Guest article: Surviving the desert without Cost Control
Posted on: April 23rd, 2014 by

In this special guest article, Kalyan Emandi, Construction Engineer with Arabian Industries, shares his experiences of struggling to control costs on a challenging project

Desert Oil Field After a grueling six months of work in hot desert conditions my crew had successfully completed our construction work on time.  I was elated with our efforts and performance, because we had met our deadlines despite the difficult circumstances.  The whole team had a sense of satisfaction at achieving their objective.

Little did I know that a few months later, once I had started working with other departments, I would learn that our team had exceeded the allocated budget, leaving me feeling unhappy about our accomplishment.

I understand that it’s not only me.  There are millions of people around the globe who keep on doing the same thing – they use every possible resource to finish the project.  The fact that we are exceeding the budget never crosses our minds: the only focus is to finish the work on time.

I had done my best and completed the job.  Not only me, but everyone involved in the project did their best to complete the job on time.  Yet we exceeded the budget… how?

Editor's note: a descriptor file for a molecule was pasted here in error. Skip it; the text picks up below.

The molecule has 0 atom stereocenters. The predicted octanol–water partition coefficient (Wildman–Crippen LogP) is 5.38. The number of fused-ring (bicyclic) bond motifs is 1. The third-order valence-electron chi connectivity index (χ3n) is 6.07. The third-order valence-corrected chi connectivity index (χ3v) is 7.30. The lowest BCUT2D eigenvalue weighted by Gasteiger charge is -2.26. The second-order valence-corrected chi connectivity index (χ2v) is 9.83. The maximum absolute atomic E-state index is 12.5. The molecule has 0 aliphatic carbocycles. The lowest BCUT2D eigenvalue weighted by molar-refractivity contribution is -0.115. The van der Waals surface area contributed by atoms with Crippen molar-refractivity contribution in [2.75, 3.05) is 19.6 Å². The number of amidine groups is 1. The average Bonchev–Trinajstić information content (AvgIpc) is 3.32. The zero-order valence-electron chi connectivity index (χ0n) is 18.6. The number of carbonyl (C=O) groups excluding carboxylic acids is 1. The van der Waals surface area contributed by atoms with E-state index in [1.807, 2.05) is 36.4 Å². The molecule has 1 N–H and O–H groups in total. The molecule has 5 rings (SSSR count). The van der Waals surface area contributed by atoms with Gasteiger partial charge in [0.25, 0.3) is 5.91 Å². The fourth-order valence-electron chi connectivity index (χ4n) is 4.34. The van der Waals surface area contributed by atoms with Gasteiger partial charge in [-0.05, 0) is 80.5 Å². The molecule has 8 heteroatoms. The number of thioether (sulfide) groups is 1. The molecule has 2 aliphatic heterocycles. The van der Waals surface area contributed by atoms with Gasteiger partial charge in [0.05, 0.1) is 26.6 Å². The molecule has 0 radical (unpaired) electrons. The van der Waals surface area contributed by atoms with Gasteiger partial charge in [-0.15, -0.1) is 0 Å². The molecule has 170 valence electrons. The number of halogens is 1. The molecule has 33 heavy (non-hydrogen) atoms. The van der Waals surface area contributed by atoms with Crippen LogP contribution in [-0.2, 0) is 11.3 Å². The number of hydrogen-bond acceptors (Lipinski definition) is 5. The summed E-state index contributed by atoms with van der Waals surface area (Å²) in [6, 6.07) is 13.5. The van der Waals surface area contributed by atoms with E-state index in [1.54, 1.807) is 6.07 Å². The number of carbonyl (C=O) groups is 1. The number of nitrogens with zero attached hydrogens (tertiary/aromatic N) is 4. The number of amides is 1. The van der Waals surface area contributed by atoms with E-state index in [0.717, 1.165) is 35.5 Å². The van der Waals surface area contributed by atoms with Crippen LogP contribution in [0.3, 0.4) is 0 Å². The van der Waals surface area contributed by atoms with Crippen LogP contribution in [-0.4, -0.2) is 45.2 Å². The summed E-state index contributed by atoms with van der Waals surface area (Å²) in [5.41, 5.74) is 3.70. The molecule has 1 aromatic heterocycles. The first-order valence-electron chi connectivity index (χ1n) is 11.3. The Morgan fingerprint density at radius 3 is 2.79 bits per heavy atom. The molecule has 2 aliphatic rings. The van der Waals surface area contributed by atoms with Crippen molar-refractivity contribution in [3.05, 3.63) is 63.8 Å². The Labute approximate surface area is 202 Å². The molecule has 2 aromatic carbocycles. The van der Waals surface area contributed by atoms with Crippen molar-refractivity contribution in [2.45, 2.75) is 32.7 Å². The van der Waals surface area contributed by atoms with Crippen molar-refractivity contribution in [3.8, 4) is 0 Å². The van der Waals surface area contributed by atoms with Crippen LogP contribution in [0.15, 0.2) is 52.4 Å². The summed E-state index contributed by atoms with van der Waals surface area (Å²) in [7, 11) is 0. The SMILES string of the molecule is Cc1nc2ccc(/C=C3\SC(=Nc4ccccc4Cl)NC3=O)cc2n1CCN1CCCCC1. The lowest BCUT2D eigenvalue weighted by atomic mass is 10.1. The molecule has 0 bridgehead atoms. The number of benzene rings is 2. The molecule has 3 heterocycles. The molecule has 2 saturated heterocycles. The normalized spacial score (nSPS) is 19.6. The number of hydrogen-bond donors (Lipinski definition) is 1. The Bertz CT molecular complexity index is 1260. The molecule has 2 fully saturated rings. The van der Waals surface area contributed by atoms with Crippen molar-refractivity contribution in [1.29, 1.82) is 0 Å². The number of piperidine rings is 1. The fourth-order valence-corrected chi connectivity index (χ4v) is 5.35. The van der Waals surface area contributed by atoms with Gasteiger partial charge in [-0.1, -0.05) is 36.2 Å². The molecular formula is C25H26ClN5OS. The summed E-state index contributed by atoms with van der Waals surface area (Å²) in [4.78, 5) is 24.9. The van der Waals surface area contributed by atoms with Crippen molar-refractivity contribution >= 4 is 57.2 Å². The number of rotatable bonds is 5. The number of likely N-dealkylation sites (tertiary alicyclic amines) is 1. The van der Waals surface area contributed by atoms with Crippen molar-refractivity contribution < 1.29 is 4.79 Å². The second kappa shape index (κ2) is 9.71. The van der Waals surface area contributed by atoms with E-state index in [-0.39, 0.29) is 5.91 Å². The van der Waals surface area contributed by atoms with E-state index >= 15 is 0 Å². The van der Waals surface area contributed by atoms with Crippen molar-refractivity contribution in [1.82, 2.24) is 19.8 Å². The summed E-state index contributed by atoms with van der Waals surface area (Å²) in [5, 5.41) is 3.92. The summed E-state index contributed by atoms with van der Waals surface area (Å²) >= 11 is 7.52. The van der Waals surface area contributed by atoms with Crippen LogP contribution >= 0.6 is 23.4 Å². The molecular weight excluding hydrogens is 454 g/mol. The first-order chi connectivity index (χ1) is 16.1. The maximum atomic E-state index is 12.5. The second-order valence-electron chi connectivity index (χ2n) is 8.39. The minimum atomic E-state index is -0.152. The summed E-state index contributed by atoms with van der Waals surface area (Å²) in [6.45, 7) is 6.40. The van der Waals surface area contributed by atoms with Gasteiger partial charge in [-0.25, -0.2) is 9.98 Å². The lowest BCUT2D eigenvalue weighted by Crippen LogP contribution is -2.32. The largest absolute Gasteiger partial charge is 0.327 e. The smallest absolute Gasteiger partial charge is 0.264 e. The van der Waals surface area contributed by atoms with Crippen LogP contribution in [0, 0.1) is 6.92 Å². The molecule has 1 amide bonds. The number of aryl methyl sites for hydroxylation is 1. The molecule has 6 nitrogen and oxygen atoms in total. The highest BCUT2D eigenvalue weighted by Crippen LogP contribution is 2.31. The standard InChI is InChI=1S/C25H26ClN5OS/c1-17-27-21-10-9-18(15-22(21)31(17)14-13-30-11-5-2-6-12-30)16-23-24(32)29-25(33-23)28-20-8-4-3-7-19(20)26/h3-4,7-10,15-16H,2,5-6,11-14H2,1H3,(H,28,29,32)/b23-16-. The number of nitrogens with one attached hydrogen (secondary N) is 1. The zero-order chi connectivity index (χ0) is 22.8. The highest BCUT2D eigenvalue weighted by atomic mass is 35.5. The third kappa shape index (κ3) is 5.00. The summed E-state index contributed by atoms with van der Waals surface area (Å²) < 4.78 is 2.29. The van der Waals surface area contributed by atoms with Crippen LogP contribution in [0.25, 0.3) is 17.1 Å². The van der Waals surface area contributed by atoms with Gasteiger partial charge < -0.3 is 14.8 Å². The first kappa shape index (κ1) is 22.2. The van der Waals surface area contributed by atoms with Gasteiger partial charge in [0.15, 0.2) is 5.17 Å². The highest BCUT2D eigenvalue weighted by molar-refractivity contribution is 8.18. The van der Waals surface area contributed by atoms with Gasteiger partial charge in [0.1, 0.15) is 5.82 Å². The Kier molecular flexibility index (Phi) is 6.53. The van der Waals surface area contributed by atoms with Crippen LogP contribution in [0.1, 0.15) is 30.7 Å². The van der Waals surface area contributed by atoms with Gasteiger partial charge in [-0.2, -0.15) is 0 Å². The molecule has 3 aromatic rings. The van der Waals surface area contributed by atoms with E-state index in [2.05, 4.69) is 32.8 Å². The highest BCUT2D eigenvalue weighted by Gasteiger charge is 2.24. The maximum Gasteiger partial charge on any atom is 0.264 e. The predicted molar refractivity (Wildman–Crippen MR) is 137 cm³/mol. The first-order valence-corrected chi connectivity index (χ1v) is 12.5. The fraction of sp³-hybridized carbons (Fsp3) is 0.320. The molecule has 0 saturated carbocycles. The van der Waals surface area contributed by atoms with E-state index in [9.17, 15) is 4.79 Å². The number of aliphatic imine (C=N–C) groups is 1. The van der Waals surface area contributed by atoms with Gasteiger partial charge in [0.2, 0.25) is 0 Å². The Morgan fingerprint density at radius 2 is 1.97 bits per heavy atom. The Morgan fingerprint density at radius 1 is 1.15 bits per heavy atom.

Although the job was getting done, the optimization of resources were never considered.  Four hands are better than two, but those extra hands incur extra costs such as wages, food and accommodation.  All of this has an effect on the overall project cost.

In the mad rush to complete the job one ends up using more resources.  The misjudgements, delays in materials and manpower, and delays in approvals don’t help either.  The money spent on idle charges and the costs incurred due to misjudgements are the key to making a project a success or a failure.

The more I think about it, the bigger the picture gets. The use of just one extra pair of hands had snowballed into exceeding the budget, which eventually determined the success of the entire project.  In an increasingly competitive market, this can affect the sustainability of the whole organization.

What would have happened if all the key project personnel had been alerted at the early stages of the project to the deviation from the original budget?  Maybe we could have changed the strategy or revisited the schedule, or in the worst case we could have applied for an increase in budget allocation, giving ourselves a certain amount of control in making the project successful, both in cost and time.  The question remains a maybe for now…